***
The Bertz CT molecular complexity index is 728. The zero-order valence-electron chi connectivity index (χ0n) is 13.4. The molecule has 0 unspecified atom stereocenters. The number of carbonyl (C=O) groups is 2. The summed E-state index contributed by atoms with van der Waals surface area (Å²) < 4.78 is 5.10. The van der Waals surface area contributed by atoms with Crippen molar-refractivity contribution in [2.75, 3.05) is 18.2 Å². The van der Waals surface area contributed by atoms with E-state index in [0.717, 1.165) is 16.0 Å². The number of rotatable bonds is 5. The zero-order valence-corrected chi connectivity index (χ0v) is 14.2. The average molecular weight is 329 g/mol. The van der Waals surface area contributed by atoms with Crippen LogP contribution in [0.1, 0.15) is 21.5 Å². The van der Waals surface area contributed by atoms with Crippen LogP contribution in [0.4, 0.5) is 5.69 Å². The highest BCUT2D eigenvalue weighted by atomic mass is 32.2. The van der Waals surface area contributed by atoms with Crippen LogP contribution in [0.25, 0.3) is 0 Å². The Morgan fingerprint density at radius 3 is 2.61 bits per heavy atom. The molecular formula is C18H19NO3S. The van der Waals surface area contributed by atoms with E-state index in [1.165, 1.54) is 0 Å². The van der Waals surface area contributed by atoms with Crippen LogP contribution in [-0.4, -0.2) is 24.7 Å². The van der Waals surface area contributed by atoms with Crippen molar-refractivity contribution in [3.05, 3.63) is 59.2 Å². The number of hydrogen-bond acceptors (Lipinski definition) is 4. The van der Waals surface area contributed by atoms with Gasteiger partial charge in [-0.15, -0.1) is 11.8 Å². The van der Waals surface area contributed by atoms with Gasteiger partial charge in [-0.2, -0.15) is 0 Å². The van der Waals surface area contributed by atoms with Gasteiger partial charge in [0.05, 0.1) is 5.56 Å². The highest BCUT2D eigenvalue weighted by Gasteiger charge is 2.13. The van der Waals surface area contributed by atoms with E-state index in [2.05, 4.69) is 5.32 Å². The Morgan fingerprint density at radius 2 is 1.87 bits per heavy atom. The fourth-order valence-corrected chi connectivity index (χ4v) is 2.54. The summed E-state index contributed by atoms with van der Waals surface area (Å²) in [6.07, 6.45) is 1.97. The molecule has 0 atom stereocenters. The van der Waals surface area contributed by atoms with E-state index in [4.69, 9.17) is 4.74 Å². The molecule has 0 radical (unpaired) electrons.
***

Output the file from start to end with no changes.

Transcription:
The Bertz CT molecular complexity index is 728. The zero-order valence-electron chi connectivity index (χ0n) is 13.4. The molecule has 0 unspecified atom stereocenters. The number of carbonyl (C=O) groups is 2. The summed E-state index contributed by atoms with van der Waals surface area (Å²) < 4.78 is 5.10. The van der Waals surface area contributed by atoms with Crippen molar-refractivity contribution in [2.75, 3.05) is 18.2 Å². The van der Waals surface area contributed by atoms with E-state index in [0.717, 1.165) is 16.0 Å². The number of rotatable bonds is 5. The zero-order valence-corrected chi connectivity index (χ0v) is 14.2. The average molecular weight is 329 g/mol. The van der Waals surface area contributed by atoms with Crippen LogP contribution in [0.1, 0.15) is 21.5 Å². The van der Waals surface area contributed by atoms with Crippen LogP contribution in [0.4, 0.5) is 5.69 Å². The highest BCUT2D eigenvalue weighted by atomic mass is 32.2. The van der Waals surface area contributed by atoms with Crippen LogP contribution in [0.25, 0.3) is 0 Å². The Morgan fingerprint density at radius 3 is 2.61 bits per heavy atom. The molecular formula is C18H19NO3S. The van der Waals surface area contributed by atoms with E-state index in [1.165, 1.54) is 0 Å². The van der Waals surface area contributed by atoms with Crippen LogP contribution in [-0.4, -0.2) is 24.7 Å². The van der Waals surface area contributed by atoms with Crippen molar-refractivity contribution in [3.05, 3.63) is 59.2 Å². The number of hydrogen-bond acceptors (Lipinski definition) is 4. The van der Waals surface area contributed by atoms with Gasteiger partial charge in [-0.15, -0.1) is 11.8 Å². The van der Waals surface area contributed by atoms with Gasteiger partial charge in [-0.2, -0.15) is 0 Å². The van der Waals surface area contributed by atoms with Gasteiger partial charge in [0.05, 0.1) is 5.56 Å². The highest BCUT2D eigenvalue weighted by Gasteiger charge is 2.13. The van der Waals surface area contributed by atoms with E-state index in [2.05, 4.69) is 5.32 Å². The Morgan fingerprint density at radius 2 is 1.87 bits per heavy atom. The fourth-order valence-corrected chi connectivity index (χ4v) is 2.54. The summed E-state index contributed by atoms with van der Waals surface area (Å²) in [6.07, 6.45) is 1.97. The molecule has 0 atom stereocenters. The van der Waals surface area contributed by atoms with E-state index in [4.69, 9.17) is 4.74 Å². The molecule has 0 radical (unpaired) electrons.